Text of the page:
So this week technically, sort of, in a way begins the six-month stretch of Chekhoving (by my definition: writing a new short story every week for an extended period, minus editing/fixing, which Chekhov himself actually did, but I’m not that flashy.). I was supposed to start last week, but a work project came up and dashed that to the ground. But that’s okay! Because I’m trying something new: I’m trying a systems-focused approach to writing.
I was looking for a blog I’d read some years ago about setting reasonable writing goals (with a particular focus on what you can and can’t control, writing-wise, i.e., Write 500 words a day = controlled; Publish 3 stories this year = uncontrolled.), but couldn’t seem to find it. Instead, I stumbled upon this article about trying a systems-focused approach instead of a goal-centric approach. Generally speaking–and this is purely my own interpretation–it’s rather like deciding what would be a “sustainable” lifestyle. This is something my family has always been big on: don’t diet, because the whole idea of a diet is something you do temporarily to achieve X result. Instead, find ways that you _enjoy_ eating healthier foods, use moderation with sweets and other treats but don’t deprive yourself, and exercise gently (a.k.a walking briskly) because in the long run, you don’t want to wear out your joints if you’re hoping to be as active as my 80+ year old grandparents who still live independently 1,500 miles away from their closest relatives. The idea is to set a lifestyle you can enjoy and sustain, that will ultimately lead to health and well-being for as many years as one’s lucky enough to have.
This struck quite a cord with me, and it made me reconsider how I’ve approached writing and goal-setting for the past ten years. Everyone knows I’m big on setting goals. But I often miss them, and then feel guilty, and once I feel guilty about being behind on a goal (like reading one short fiction market a month–HA! Yeah…), I have a tendency to just give up on the goal as a whole. It gets too stressful, and it always feels like you have something hanging over your head.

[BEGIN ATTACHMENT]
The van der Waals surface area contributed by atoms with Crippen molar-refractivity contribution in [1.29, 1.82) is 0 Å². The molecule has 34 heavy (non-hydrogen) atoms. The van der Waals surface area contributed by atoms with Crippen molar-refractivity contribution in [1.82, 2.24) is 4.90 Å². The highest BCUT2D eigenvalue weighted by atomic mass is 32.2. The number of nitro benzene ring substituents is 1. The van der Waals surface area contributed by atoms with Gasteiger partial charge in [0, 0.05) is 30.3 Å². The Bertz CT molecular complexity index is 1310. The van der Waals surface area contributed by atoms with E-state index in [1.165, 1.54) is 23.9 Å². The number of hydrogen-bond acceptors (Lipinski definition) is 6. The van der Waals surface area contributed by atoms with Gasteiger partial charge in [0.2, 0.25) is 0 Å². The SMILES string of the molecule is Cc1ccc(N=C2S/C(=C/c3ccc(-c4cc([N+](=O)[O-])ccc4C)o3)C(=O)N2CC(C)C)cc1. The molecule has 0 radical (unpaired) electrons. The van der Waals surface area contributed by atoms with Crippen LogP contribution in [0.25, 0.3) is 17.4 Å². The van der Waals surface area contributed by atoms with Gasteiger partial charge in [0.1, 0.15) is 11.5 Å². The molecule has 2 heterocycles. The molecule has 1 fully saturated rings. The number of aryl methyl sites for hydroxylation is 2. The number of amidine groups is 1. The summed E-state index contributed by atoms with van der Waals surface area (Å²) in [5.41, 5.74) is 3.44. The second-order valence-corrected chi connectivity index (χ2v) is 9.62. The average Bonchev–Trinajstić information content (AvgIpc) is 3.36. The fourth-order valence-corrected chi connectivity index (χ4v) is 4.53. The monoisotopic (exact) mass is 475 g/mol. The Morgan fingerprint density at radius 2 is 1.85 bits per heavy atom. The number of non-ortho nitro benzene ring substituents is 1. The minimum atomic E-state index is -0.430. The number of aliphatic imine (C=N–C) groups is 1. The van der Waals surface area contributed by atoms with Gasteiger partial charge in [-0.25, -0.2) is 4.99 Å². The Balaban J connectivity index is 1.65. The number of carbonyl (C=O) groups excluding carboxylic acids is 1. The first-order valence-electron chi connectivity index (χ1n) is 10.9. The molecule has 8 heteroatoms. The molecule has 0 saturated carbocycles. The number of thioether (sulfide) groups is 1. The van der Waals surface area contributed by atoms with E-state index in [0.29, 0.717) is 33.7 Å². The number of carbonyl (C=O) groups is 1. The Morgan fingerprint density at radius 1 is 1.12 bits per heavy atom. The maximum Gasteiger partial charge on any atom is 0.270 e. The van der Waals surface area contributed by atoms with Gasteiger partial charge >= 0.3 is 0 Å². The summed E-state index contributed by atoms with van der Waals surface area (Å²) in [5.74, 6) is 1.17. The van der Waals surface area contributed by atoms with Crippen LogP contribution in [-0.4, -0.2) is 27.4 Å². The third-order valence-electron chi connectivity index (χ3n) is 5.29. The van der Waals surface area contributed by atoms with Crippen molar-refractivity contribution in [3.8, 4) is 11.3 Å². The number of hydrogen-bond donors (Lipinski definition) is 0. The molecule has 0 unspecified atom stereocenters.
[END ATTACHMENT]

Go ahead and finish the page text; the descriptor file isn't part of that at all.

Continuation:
So instead, I decided to think about what a sustainable and enjoyable writing life would look like. I went back to my List of Being Serious, since that’s my benchmark for who I want to be as a writer, at least at this point, and then broke it down into individual things I could do daily or monthly to try to bring those ideals closer to home. Example: Writing 500 words daily, excepting days that the hubby’s home. This is a goal, but it has no far-reaching goal other than to push me to write regularly. It’s no big deal if I don’t get a chance to write on a given day. I just pick up on the next day and start over. The ideal is to write regularly. If I can write regularly, I’ll produce a fair amount of work regularly, and with time, over the years, that’ll add up to a decent amount of work. Another example: Try to start reading some of your favorite markets on a semi-regular basis. It’s not a definite “complete X amount of reading OR ELSE” kind of goal. It’s a try it goal.
I’ve gotten a better picture of the kind of writing life I want to have by approaching things this way, and I’m hoping it’ll be sustainable in the long run. I’ve coupled this with my standard “encouraging stickers” protocol in my day-planner, which just makes me happy. And in the meantime, I’ll try to post a blog now and then to let you know how the Chekhov 6-Month is going.
Working Title: The Sorceress’s List
Description: Rodger is fairly certain his wife, Goldie, isn’t a sorceress, and certainly not the most powerful sorceress in the northern kingdoms, but when sentient magic finds her and possesses her, the only way to save her is to finish the task she started: gathering rare items for a powerful potion. Then things will go back to normal and all this nonsense about her being a sorceress will go away…or will it?
Words Added Today: ~1200 (woo! Sticker!)
Total Word Count (so far): ~8,500 (because who wants to write an actual short story during a Chekhov week?)
Notes: This story is so much fun to write. The narrator is a bastard and snarky as hell (which is a sweet-spot for me, I think). I started it on a whim, with just a snippet of dialogue that demanded to be jotted down, and it’s just grabbed me by the throat and I can’t wait to keep plunging forward in it. Not sure what I’m going to do after tomorrow when I’m supposed to move on to a NEW story over the weekend…maybe I’ll back-burner it and try to keep adding a bit every night after finishing the work for the next week’s story…could do!